Q. I may have reacted inappropriately to an employee complaint. Last week, “Tracy” told me that a co-worker was being “catty” to her and making rude remarks. Tracy also complained about two other people who do a lot of whispering when she’s around.
I took the “catty” co-worker aside and informed her that she had hurt Tracy’s feelings. However, now I’m wondering if this was the right thing to do. I haven’t talked to the other employees yet, so I would like some advice on how to manage this situation.
A. If you fear that you have become overly involved in this schoolyard squabble, I agree with you. When employees begin bickering and tattling, joining the game is not a helpful strategy. So instead of trying to micromanage relationships, gather your group together for a frank discussion about appropriate conduct at work.
For example: “Because we seem to be experiencing some unprofessional behavior, I need to remind you that this is an office, not a social club. You don’t get to choose your colleagues, so you may not like all of them. But that really doesn’t matter. Regardless of your personal feelings, you are expected to be pleasant, helpful and cooperative with everyone.”
Next, engage the group in defining specific guidelines for mature, professional communication. Ask them to assess their own team against these standards and create an action plan for improvement. In future staff meetings, set aside time for regular progress checks.
After that, if some backsliders continue to engage in workplace drama, just treat it as you would any other performance problem.
Q. I seem to have made a bad career decision. After receiving my Ph.D., I was hired by a large multinational company that has a special program for new graduates. I thought I would be doing interesting research and handling challenging projects, but my work is very routine.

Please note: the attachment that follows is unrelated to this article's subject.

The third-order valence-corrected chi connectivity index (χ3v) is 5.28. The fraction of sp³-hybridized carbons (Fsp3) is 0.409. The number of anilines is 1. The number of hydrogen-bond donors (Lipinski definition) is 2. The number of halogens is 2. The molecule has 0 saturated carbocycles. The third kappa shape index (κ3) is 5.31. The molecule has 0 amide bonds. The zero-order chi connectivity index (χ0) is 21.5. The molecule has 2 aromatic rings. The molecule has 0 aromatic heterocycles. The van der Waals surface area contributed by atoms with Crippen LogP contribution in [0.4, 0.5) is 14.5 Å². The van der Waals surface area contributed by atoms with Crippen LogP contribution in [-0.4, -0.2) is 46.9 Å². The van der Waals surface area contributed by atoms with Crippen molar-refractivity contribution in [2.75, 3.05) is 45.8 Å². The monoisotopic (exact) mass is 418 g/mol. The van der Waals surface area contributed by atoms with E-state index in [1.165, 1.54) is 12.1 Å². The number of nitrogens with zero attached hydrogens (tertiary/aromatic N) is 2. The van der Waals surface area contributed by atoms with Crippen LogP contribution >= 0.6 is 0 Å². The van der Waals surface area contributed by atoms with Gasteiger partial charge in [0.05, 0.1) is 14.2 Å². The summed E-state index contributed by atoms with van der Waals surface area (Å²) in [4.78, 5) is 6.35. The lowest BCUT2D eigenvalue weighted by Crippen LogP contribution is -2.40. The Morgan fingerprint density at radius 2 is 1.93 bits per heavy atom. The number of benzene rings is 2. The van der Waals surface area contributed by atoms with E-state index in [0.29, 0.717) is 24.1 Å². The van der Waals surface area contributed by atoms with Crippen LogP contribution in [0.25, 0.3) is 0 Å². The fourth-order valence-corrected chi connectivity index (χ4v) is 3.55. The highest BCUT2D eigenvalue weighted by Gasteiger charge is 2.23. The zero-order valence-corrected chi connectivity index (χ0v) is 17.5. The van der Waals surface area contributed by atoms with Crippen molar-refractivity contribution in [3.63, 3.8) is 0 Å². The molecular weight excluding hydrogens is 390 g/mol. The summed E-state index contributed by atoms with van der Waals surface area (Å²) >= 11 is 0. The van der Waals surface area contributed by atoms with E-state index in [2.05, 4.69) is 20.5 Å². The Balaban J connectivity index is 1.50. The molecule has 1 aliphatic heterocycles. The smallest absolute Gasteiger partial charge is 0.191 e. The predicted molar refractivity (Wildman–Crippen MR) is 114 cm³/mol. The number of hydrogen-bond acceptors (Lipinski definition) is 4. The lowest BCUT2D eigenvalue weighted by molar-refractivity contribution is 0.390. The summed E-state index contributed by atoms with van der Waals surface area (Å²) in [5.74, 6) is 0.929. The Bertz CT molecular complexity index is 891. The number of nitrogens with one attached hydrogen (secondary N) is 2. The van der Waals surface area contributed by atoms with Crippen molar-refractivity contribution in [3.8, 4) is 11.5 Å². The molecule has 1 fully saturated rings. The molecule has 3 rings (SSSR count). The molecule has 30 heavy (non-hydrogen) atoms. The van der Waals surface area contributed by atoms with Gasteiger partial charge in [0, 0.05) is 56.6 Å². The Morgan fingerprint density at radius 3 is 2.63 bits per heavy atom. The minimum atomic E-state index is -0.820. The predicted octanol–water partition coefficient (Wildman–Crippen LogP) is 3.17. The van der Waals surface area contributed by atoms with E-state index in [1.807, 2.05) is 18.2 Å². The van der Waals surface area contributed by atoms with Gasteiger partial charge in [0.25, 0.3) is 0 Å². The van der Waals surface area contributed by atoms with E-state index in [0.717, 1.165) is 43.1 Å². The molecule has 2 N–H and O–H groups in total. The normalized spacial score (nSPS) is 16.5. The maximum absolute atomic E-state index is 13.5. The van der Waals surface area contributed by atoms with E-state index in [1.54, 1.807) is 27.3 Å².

Because this was extremely disappointing, I made several complaints to both the program manager and my immediate supervisor. Now they have said that if I continue to complain, I will be asked to leave the program. Although I still feel undervalued, I don’t want my first job to end in failure. What should I do?
A. First of all, you need to view this situation with a wider lens. In large organizations, even Ph.D. graduates often start in lower-level jobs. The real career question is not whether your current role is ideal, but whether this company can offer the kind of future you want. If so, then you are simply “paying your dues” in order to qualify for more desirable positions.
But even if the long-range prospects seem bleak, you don’t want to be forced out. So apologize to both managers, explain that you were just feeling frustrated, and don’t make any more complaints about anything. If you do your best work and get along with everyone, you are more likely to receive a promotion if you stay or a good reference if you leave.
Marie G. McIntyre is a workplace coach and the author of “Secrets to Winning at Office Politics.”
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